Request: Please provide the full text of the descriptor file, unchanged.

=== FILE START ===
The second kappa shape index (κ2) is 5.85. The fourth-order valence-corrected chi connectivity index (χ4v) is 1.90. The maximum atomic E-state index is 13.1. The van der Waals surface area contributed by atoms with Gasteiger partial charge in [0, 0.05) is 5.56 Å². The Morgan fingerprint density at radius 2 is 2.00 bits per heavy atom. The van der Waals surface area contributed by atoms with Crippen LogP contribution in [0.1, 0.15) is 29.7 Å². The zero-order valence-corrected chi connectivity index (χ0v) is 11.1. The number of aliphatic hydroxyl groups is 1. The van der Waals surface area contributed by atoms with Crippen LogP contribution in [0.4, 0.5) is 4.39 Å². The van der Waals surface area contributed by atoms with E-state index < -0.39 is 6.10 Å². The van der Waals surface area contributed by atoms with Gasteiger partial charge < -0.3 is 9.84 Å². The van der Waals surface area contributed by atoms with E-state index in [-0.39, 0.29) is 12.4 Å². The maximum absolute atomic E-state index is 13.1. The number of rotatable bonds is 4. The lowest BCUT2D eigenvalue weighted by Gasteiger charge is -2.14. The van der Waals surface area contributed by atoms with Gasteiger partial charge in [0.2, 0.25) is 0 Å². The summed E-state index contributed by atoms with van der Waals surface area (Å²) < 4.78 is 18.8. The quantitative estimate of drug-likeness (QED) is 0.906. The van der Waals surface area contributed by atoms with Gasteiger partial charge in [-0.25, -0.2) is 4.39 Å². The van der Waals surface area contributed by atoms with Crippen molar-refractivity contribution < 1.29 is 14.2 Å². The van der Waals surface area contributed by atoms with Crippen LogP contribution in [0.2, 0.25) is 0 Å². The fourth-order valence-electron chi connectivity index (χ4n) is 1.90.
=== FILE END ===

The second kappa shape index (κ2) is 5.85. The fourth-order valence-corrected chi connectivity index (χ4v) is 1.90. The maximum atomic E-state index is 13.1. The van der Waals surface area contributed by atoms with Gasteiger partial charge in [0, 0.05) is 5.56 Å². The Morgan fingerprint density at radius 2 is 2.00 bits per heavy atom. The van der Waals surface area contributed by atoms with Crippen LogP contribution in [0.1, 0.15) is 29.7 Å². The zero-order valence-corrected chi connectivity index (χ0v) is 11.1. The number of aliphatic hydroxyl groups is 1. The van der Waals surface area contributed by atoms with Crippen LogP contribution in [0.4, 0.5) is 4.39 Å². The van der Waals surface area contributed by atoms with E-state index < -0.39 is 6.10 Å². The van der Waals surface area contributed by atoms with Gasteiger partial charge < -0.3 is 9.84 Å². The van der Waals surface area contributed by atoms with E-state index in [-0.39, 0.29) is 12.4 Å². The maximum absolute atomic E-state index is 13.1. The number of rotatable bonds is 4. The lowest BCUT2D eigenvalue weighted by Gasteiger charge is -2.14. The van der Waals surface area contributed by atoms with Gasteiger partial charge in [0.2, 0.25) is 0 Å². The summed E-state index contributed by atoms with van der Waals surface area (Å²) < 4.78 is 18.8. The quantitative estimate of drug-likeness (QED) is 0.906. The van der Waals surface area contributed by atoms with Gasteiger partial charge in [-0.25, -0.2) is 4.39 Å². The van der Waals surface area contributed by atoms with Crippen molar-refractivity contribution < 1.29 is 14.2 Å². The van der Waals surface area contributed by atoms with Crippen LogP contribution in [0.2, 0.25) is 0 Å². The fourth-order valence-electron chi connectivity index (χ4n) is 1.90.